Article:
Behe also attempts to refute objections that the argument for intelligent design is indefeasible by suggesting that the inference to intelligent design is probabilistic and as such could be refuted by a better explanation.

3.1 Problems with Behe

Up to this point Behe’s argument has not been considerably different from that of Paley’s. The divergence occurs simply when Behe goes on to use biochemical examples of intelligent design, such as the bacterial flagellum, blood clotting process and the lac operon of E. Coli. One could object to Behe’s argument on the basis of his scientific claims about these systems as Kenneth Miller and Russell Doolittle attempt do, but this is unnecessary. These biochemical systems are merely examples of an argument that is already hopelessly confused. I will now set out Behe’s argument as I have described it and illustrate its flaws.

3.2 Two Distinct Arguments

Argument A
1. A system is irreducibly complex if the removal of any one of its parts causes the system to cease functioning (Premise)
2. Evolution is a gradual process of adding single components to a system whereby each and every component serves some purpose in improving the system. (Premise)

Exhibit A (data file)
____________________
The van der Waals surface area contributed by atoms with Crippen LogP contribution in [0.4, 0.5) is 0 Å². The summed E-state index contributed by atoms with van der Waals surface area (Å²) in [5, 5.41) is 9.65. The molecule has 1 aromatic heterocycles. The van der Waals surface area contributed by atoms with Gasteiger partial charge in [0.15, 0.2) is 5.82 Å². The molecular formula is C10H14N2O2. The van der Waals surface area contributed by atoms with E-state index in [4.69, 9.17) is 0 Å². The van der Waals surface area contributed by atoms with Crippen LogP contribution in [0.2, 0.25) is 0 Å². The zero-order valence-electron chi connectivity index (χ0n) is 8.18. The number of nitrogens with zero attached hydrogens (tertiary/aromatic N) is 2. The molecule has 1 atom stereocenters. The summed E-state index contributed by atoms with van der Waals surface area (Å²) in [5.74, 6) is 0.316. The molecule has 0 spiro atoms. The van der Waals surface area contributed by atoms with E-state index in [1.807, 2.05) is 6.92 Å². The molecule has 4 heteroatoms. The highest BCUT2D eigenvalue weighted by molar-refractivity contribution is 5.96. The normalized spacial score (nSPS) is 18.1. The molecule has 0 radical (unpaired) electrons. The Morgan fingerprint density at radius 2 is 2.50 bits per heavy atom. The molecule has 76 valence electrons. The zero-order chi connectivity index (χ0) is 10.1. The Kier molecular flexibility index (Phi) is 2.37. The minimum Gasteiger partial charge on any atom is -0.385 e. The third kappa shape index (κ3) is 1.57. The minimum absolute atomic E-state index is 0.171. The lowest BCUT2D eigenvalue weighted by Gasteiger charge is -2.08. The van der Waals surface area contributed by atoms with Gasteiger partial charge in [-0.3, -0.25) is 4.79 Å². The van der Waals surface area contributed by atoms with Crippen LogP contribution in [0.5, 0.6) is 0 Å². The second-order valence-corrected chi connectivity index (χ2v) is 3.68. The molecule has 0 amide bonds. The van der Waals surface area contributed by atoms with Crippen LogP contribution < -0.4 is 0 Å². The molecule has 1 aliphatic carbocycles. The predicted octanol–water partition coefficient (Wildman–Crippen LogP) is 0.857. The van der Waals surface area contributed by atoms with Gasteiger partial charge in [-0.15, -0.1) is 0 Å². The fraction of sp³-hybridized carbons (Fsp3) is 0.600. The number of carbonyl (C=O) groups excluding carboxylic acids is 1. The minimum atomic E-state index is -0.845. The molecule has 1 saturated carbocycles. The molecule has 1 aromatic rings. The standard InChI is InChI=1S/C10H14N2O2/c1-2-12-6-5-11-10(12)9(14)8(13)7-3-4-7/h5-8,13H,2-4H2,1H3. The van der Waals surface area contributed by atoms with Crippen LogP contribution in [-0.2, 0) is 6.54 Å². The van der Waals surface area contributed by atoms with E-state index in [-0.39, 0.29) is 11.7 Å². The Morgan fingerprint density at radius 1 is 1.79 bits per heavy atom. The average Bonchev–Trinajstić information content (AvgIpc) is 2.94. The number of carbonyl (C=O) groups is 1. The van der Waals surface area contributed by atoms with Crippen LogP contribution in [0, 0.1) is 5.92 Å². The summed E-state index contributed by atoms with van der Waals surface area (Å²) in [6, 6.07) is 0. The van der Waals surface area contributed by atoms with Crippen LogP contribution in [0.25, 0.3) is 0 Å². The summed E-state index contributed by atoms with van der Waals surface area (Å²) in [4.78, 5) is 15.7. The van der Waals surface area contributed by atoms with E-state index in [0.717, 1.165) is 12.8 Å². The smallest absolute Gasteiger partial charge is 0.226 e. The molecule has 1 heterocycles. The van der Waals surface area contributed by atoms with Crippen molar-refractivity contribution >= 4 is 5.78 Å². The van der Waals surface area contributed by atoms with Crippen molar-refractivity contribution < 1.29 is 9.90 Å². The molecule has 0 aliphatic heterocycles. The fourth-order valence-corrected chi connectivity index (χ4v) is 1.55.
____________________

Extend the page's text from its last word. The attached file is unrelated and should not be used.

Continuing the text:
3. Therefore irreducibly complex systems could not have been developed by evolution. (From 1 & 2)

Argument B
1. It is because man-made systems are irreducibly complex that we infer that they are the product of intelligent design. (Premise)
2. There are systems in nature which are irreducibly complex (Premise)
3. Therefore we should infer that they too are the product of intelligent design. (From 2 & 3)

3.3 Problems with Irreducible Complexity

Here we see that Behe, really has two distinct arguments. Argument A supposes that there are systems that cannot be explained by evolution. Argument B supposes that we ought to conclude that such systems are the product of intelligent design. It is interesting to see that Behe spends most of his paper defending argument A, but there is little support given to argument B.

The first premise of argument A might appear to be unproblematic but in fact depending on how one interprets Behe’s definition it is arguable whether there exists any irreducibly complex systems at all. Firstly there is an assumption that each and every system performs only one function. This is demonstrated in Behe’s mousetrap illustration as he says if we remove any one of the components, “it doesn’t catch mice half as well as it used to, or a quarter as well. It simply doesn’t catch mice at all.” But who is to say that a mousetrap cannot perform other functions? If one removes the spring, the mousetrap still functions effectively as a paperweight, and the spring itself could function in a variety of different roles. So one could envision two components that perform completely different functions coming together through the random mutation process of evolution and creating a mousetrap.